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Interventional cardiology is a field of cardiology wherein catheters are used for diagnosis and treatment of heart diseases. The catheter used in interventional cardiology is a long, tubular, flexible instrument inserted through blood vessels in the radial artery in the arm, the femoral artery in the groin, or neck, and threaded to the heart. Through this, an individual’s heart condition can be assessed, a damaged heart valve can be repaired, or a clogged artery can be cleared. Some procedures in interventional cardiology include cardiac catheterization, coronary angioplasty, balloon valvuloplasty, coronary thrombectomy, and cardiac ablation.
Through cardiac catheterization, an interventional cardiologist can assess the severity and extent of heart problems through analysis of the location and size of plaque deposits, assessment of the heart muscles and valves, collection of blood samples, and checking of blood flow and blood pressures in heart chambers. In coronary angioplasty, also known as percutaneous coronary intervention, arteries narrowed by atherosclerosis are widened using stents, which are small metal cylinders inserted into a blood vessel via catheterization. The tip of the catheter has a collapsed stent placed over the balloon. When the target artery has been reached, the balloon is inflated and the stent expands, resulting in widening of the artery wall and improving blood flow. The catheter and balloon are then taken out, and the stent stays in the target artery permanently.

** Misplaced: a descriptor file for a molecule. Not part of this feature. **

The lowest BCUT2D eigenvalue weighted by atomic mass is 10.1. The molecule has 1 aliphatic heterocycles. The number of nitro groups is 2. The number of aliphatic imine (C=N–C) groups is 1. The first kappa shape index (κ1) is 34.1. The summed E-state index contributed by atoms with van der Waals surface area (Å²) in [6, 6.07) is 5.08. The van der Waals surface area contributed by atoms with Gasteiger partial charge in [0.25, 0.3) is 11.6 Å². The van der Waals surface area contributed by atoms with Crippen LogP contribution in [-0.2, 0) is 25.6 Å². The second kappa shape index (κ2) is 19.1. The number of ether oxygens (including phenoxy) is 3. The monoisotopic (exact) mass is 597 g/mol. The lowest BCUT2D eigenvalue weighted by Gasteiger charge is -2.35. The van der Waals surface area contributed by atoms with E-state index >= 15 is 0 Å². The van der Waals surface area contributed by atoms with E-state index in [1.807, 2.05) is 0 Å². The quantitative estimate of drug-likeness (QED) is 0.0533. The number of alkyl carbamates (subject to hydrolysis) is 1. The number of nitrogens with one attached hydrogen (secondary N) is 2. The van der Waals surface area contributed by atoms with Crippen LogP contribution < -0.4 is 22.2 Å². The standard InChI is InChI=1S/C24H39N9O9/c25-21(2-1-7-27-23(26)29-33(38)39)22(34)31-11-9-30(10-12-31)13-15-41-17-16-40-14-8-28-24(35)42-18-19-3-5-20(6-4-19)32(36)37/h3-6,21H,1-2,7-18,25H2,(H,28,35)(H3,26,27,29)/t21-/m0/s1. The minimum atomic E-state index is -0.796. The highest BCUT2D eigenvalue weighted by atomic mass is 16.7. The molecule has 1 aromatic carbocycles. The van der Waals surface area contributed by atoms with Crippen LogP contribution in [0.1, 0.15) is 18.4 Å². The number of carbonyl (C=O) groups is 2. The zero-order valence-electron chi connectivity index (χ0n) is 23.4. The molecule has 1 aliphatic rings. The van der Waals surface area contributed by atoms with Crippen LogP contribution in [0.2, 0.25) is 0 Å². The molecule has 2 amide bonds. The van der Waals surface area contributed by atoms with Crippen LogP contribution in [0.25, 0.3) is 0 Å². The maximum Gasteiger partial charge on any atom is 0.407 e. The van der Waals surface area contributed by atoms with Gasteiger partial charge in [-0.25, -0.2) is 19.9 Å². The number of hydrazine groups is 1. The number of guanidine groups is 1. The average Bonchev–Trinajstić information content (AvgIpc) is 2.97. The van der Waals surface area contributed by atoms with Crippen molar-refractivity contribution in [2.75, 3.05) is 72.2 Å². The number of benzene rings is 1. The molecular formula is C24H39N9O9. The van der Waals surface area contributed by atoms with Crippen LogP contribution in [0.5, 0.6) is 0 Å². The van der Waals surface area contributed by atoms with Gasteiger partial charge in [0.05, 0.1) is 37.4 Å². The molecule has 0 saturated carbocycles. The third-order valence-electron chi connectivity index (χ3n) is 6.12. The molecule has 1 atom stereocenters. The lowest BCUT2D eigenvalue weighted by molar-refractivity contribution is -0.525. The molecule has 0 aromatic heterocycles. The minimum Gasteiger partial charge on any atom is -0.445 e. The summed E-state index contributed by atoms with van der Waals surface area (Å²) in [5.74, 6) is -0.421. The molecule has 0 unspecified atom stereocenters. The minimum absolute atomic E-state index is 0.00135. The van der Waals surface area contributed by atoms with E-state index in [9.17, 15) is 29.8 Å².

The same principle applies to balloon valvuloplasty. Also called balloon valvotomy, this procedure involves the use of catheter with a balloon on its tip to open an abnormally constricted heart valve, such as in the case of mitral or aortic stenosis. Usually, it is the best option for patients with congenital heart defects. Coronary thrombectomy and cardiac ablation are procedures done in conjunction with catheterization. While coronary thrombectomy is a procedure done for blood clot removal from blood vessel, cardiac ablation is a procedure done to treat heart rhythm problems.
More often than not, interventional cardiology procedures are less invasive, take a shorter period of time to perform, and do not require general anesthesia. Hospital stay and recovery time are both shorter. Interventional cardiology procedures are generally successful in many cases, but there are risks and possible complications associated with these procedures. For example, in angioplasty, the risks include coronary artery damage, heart attack, stroke, kidney damage, and heart rhythm problems, whereas possible complications include bleeding, blood clotting, and restenosis. In addition, not all patients with heart disease can undergo this procedure, such as patients with other comorbid and chronic conditions like diabetes.
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